Are You Leading Your Industry or Following It?

Any CEO or marketing executive that has been in the business world for any length of time has come to a fork in the road that could potentially make their company a lot of money or put it into danger. Too often these decisions are made but what is called ‘Gut Feeling’ and when things work out the CEO tells the story proudly how he just felt that was the right thing to do.

But if the company takes a nosedive that same CEO immediately reaches for what we call, “Reason Why Copy” or explanations of why things didn’t work out. Making quick knee-jerk decisions is never a wise way to run a business, of any size, and yet this is more than often the case than the exception.

A much-preferred path is to stop everything you are doing and take three giant steps backward from the challenge, and then consider six issues:

  1. What has changed in our industry that wasn’t present before this challenge occurred?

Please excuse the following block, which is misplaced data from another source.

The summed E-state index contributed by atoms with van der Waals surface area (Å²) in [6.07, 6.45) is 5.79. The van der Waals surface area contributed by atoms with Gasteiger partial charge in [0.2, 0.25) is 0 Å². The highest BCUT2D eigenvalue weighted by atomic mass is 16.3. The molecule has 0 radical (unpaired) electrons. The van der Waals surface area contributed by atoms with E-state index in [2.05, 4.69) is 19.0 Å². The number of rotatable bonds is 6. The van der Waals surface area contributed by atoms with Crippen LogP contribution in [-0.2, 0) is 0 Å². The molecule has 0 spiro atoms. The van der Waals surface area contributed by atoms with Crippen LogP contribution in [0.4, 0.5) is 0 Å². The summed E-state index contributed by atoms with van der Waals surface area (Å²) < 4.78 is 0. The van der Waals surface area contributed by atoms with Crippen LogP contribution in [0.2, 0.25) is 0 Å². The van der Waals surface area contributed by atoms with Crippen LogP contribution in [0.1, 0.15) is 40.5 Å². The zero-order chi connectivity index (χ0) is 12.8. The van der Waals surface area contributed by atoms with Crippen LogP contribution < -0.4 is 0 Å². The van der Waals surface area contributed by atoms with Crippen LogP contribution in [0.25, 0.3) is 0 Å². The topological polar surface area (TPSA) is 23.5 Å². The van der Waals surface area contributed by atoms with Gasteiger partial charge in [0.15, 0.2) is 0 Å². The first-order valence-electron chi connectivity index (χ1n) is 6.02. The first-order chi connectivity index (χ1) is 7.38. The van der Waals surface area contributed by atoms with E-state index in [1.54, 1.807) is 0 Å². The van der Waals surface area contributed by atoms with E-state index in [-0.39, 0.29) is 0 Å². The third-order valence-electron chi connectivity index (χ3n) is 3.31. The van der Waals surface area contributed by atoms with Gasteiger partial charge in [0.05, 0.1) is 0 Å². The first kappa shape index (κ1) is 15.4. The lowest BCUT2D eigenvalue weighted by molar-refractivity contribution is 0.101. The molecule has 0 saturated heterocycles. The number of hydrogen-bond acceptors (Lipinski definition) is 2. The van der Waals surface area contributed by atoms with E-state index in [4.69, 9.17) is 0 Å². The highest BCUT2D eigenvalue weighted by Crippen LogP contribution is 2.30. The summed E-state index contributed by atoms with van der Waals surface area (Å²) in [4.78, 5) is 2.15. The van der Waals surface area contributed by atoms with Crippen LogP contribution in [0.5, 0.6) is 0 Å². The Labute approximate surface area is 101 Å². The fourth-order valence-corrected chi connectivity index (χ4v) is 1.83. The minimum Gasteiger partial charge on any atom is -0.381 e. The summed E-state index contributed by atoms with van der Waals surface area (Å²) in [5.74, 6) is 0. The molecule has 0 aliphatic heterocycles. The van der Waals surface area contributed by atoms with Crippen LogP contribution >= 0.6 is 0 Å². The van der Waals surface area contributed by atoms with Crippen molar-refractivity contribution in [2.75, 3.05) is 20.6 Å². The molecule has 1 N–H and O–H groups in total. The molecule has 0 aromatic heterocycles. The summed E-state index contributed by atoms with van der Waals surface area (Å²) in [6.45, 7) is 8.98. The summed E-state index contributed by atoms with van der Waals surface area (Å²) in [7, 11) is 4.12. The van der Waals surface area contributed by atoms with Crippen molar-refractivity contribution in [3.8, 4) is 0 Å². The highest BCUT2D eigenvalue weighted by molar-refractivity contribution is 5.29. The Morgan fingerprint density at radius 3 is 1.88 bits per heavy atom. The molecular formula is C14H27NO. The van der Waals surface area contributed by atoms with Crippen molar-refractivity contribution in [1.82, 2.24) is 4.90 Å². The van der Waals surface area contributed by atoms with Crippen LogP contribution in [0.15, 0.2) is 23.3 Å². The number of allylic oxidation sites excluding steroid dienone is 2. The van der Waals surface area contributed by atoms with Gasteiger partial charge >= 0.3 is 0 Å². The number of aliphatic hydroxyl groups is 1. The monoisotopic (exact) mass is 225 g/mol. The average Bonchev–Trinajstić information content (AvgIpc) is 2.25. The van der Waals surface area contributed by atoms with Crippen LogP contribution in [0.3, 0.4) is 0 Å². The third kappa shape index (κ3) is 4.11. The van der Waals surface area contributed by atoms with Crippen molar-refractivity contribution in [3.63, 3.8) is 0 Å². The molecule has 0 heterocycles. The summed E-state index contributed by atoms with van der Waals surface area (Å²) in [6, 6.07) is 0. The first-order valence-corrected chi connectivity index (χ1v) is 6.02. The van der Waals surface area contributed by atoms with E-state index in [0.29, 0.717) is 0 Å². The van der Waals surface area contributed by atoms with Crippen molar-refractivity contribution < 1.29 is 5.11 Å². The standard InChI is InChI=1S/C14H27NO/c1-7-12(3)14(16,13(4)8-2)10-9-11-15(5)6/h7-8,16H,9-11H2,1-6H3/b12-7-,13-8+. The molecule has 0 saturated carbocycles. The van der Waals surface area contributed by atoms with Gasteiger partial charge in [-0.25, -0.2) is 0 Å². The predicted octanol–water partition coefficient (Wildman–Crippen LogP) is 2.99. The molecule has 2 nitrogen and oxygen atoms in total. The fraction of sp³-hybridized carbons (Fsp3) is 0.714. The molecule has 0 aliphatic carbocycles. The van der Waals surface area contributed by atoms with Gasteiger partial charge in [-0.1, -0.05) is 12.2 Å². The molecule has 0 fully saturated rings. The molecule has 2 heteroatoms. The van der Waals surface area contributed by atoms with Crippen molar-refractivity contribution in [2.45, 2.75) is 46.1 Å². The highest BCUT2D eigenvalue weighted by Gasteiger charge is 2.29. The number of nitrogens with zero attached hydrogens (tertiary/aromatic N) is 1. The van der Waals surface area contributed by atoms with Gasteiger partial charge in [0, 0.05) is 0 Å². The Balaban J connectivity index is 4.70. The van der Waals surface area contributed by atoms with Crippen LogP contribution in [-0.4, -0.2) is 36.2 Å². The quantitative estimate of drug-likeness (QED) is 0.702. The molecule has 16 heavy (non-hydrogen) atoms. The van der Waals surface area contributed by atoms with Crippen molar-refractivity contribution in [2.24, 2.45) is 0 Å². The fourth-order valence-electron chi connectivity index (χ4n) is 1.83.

2. What changes have our customers made that they weren’t doing before?
  3. Is this a cyclical challenge we face each year?
  4. Which of our product lines are selling at the same or higher levels of the previous year, and which ones are selling at lower levels?
  5. What new competitors are there in our market?
  6. What can we do using our present resources to launch new product solutions to combat these new challenges, and what resources from outside sources are available to us to become competitive?

Unfortunately, most CEOs who face these types of challenges rush to their P/L Statements to figure out what to cut to keep their expenses in line with their income. Although this is a very good practice as a general rule, it hardly serves a company’s best interest if this is its key strategy it uses to stay in business. There are a number of things wrong with this approach.

Tom Marin is the president of MarketCues, a national consulting firm. Tom serves as a senior advisor and change-management consultant with 35 years of experience. He has worked for some of the world’s largest corporations, as well as middle-market firms. Tom's focus is to plan and drive strategy shifts and strategic growth programs in the printing industry and a diverse range of market areas.
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